HC Deb 30 July 1888 vol 329 cc756-7
MR. CHANNING (Northampton, E.)

asked the Secretary of State for the Home Department, Whether his attention has been called to several recent cases of refusal by the clergy to permit the bell to be tolled when Nonconformist parishioners have been buried in the parish churchyard by Nonconformist ministers; whether he is aware that the 67th Canon provided that— When any one is passing out of this life a bell shall be tolled, … and, after the party's death, if it so fall out, there shall be rung no more than one short peal, and one other peal before the burial, and one other after the burial; whether any provision of "The Buria Laws Amendment Act, 1880," gives power to the clergy to take away the right of all parishioners by the Canons, to have the bell tolled at least once before and once after the Funeral Service; and, whether he will take steps to enforce this right of all parishioners in cases where it is refused by the clergy?


I am aware of the provisions of the Canon referred to; but the hon. Member has omitted words which make it doubtful whether the Canon is not confined to those parishioners who have been tended by a minister or curate of the Church. This is not a matter over which the Civil Courts of the country, or the Secretary of State, have any jurisdiction. If any parishioner feels aggrieved, he has his remedy by taking proceedings in the Ecclesiastical Court.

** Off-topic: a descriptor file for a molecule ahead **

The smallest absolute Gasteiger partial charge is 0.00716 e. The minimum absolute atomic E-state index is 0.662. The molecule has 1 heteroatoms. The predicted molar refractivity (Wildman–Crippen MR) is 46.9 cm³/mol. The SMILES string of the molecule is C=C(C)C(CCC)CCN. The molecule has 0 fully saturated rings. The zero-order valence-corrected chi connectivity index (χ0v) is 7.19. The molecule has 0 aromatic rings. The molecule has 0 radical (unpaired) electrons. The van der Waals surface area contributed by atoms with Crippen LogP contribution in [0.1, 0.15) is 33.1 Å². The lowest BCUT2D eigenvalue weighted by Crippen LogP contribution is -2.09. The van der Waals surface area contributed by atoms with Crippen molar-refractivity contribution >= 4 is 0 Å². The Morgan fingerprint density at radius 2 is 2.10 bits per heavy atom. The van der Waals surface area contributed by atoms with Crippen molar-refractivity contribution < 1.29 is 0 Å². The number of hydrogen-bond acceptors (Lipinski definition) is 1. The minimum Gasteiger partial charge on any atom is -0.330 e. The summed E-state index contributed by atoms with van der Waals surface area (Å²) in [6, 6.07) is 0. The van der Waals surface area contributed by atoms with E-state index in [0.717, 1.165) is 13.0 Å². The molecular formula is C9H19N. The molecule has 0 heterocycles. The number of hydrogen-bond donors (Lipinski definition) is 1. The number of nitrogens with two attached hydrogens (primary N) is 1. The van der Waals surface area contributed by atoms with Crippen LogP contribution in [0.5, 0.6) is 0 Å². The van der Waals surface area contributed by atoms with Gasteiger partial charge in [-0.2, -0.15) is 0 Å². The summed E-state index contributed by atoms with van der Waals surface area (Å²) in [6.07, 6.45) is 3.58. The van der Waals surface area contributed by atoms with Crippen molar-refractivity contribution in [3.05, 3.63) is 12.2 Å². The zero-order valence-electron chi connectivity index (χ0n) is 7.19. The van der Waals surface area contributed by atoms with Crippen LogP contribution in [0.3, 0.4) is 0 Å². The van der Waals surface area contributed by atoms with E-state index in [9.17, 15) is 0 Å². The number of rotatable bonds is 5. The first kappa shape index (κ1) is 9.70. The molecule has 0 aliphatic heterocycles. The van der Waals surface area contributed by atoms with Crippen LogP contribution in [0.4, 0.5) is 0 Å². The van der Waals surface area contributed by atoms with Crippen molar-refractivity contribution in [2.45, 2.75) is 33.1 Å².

MR. OSBORNE MORGAN (Denbighshire, E.)

asked the right hon. Gentleman, whether, considering the enormous expense and difficulty of trying such questions in the Ecclesiastical Courts, and the consequent impunity with which the law was often broken by clergymen, the Government would give facilities for passing the Burial Laws Amendment Bill, which stood for second reading on Wednesday next, and which would effectually put an end to such scandals?


asked, whether the right hon. Gentleman was aware that the opinion conveyed in the third paragraph of his Question was supported by a well-known manual in regard to the Burial Laws and other well-known authorities?


said, he thought he had answered the third paragraph of the Question. It was a matter for the Ecclesiastical Courts, and one with regard to which neither he nor the Civil Courts had any jurisdiction. He would apply for information, however, in order to enable him to satisfy the hon. Member. He was afraid the Government could not undertake to give any facilities for the discussion of a Private Bill in the present state of Public Business.